Managing the global market
The Martindale Hubbell Counsel to Counsel Forum addressed M&A complexity. In an increasingly global world, writes Mary Mullally, the law is no longer enough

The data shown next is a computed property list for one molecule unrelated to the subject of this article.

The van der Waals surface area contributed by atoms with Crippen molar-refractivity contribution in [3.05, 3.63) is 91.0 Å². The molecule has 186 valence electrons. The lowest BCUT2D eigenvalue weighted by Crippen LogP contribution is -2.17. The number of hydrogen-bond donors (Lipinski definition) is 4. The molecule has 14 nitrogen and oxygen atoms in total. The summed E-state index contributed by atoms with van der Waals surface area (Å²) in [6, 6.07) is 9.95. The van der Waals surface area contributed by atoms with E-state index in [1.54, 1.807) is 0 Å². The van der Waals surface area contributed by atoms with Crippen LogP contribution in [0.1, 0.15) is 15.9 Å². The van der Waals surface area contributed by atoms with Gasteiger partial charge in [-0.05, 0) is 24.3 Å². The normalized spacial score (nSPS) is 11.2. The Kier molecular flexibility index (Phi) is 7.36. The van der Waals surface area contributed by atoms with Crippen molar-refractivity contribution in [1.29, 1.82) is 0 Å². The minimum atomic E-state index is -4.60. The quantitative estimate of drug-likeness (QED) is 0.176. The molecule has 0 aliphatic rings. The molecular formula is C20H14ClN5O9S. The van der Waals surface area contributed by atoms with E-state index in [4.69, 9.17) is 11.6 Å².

Is the ability to manage more important than legal expertise for in-house counsel grappling with ever more complex cross-jurisdictional transactions?This was one of the questions debated at a recent Martindale Hubbell Counsel to Counsel Forum on mergers and acquisitions, which was held in Milan.With the increased rate and pace of global consolidation, legal directors are now being faced by increasingly complex M&A transactions – which frequently extend into several jurisdictions.In-house advisers are often called on to structure complicated deals, which can involve any number of parties, with implications for UK, US and local law.The participants at the forum were able to exchange the best practice examples that they had used to better manage the logistics of cross-border deals.Planning is the keyMeticulous planning is crucial, said Jane Stables, legal and business director at United Business Media (formerly United News & Media (UNM)).Stables and her team of three corporate lawyers oversaw £3.25bn worth of disposals in 2000 alone.“The logistics of managing the transactions can be as important as the legal aspects,” she said. “We do not try and act as a law firm within the company.”A case in point is the sale of photostock library business Visual Communications Group to Getty Images for $220m (£139m).The multi-million pound deal stretched across four jurisdictions – London, the US, France and Germany.Stables set up a steering committee to co-ordinate the legal aspects of the deal. It was made up of Stables, an IP partner and a corporate partner from the London office of Baker & McKenzie and a US corporate partner from Carter Ledyard – a firm which had advised UNM on the acquisition of the group (see box, below left).The US partner was brought over to Bakers’ London office for the two-week duration of the deal. One of the major reasons for doing this was the problems that can arise from time differences.Bakers’ senior assistants were also appointed in Germany and France to liaise with the local management and act as a conduit to the steering committee on issues that arose in those jurisdictions. Stables acted as the link between the business and the lawyers, and she said that the system worked well – particularly where it was necessary to bring the US and UK partners together in the same office. “I certainly felt that the deal went a whole lot faster,” she said. “Initially, I thought two partners working together in one room was over the top, but in fact it worked very well.” Kamen Zahariev, senior counsel at the European Bank of Reconstruction and Development (EBRD), agreed that the early involvement of the legal team is crucial to the effective management of a transaction.The EBRD is a substantial entity which operates a 430-strong legal function in 27 countries and has a membership of 61 states. Consequently, the bank has to deal with an extremely wide range of financial projects in different geographical and social areas.The challenge is the pace and development of the local law. Zahariev said: “The fact is the countries in which we operate are not stable legal environments and the law can change every few months – it is very difficult to keep pace.”For the EBRD, the key is to work closely with the business units. In each transaction the in-house counsel is assigned to a team of bankers and there is a strategy meeting on the project at an early stage.“We discuss how to approach legal services,” said Zahariev. “We add value to the transaction not only with sectoral expertise, but by coming up with local law expertise and the knowledge of the local legal market.”Working across bordersThe main headaches in cross-border M&A work are jurisdictional antitrust, labour law and stock exchange requirements.Knowledge of the local approach and the issues that are likely to arise on the ground can be one of the main problems for in-house advisers. This is particularly the case when it comes to gaining antitrust clearance which, along with labour law and stock exchange regulation, was identified as the most tricky aspect of a cross-border transaction.With criminal sanctions for non-compliance in some jurisdictions it was important to get it right. The commercial implications of failing to obtain compliance can be huge, with entire markets lost.The delegates agreed that timing of applications for competition approval is critical. Multiple filings have to be co-ordinated. By applying in a more favourable jurisdiction first it is possible to influence a country known to be less flexible (see Proctor and Gamble sidebar below).Most of the participants involved took the view that in-house teams, which are armed with an in-depth knowledge of the business priorities and which possess a feel for the countries involved, should co-ordinate the antitrust filings rather than external advisers.And most of the senior in-house participants pointed to the business users on the ground as a hugely useful resource.Having sophisticated business users involved in the transaction – with a knowledge of the local jurisdiction and the problems that are likely to arise on the ground – can be crucial if the legal function is over-stretched. This is where it pays to educate the people within the business on areas that are likely to throw up legal problems. “If the business person is co-ordinating well and talking to the lawyers they will understand the issues,” one participant said.Legal ability remains important, but what shone through during the Counsel to Counsel Forum is that management skills are becoming an equally crucial tool in the armoury of in-house lawyers who are now advising in a growing global market.
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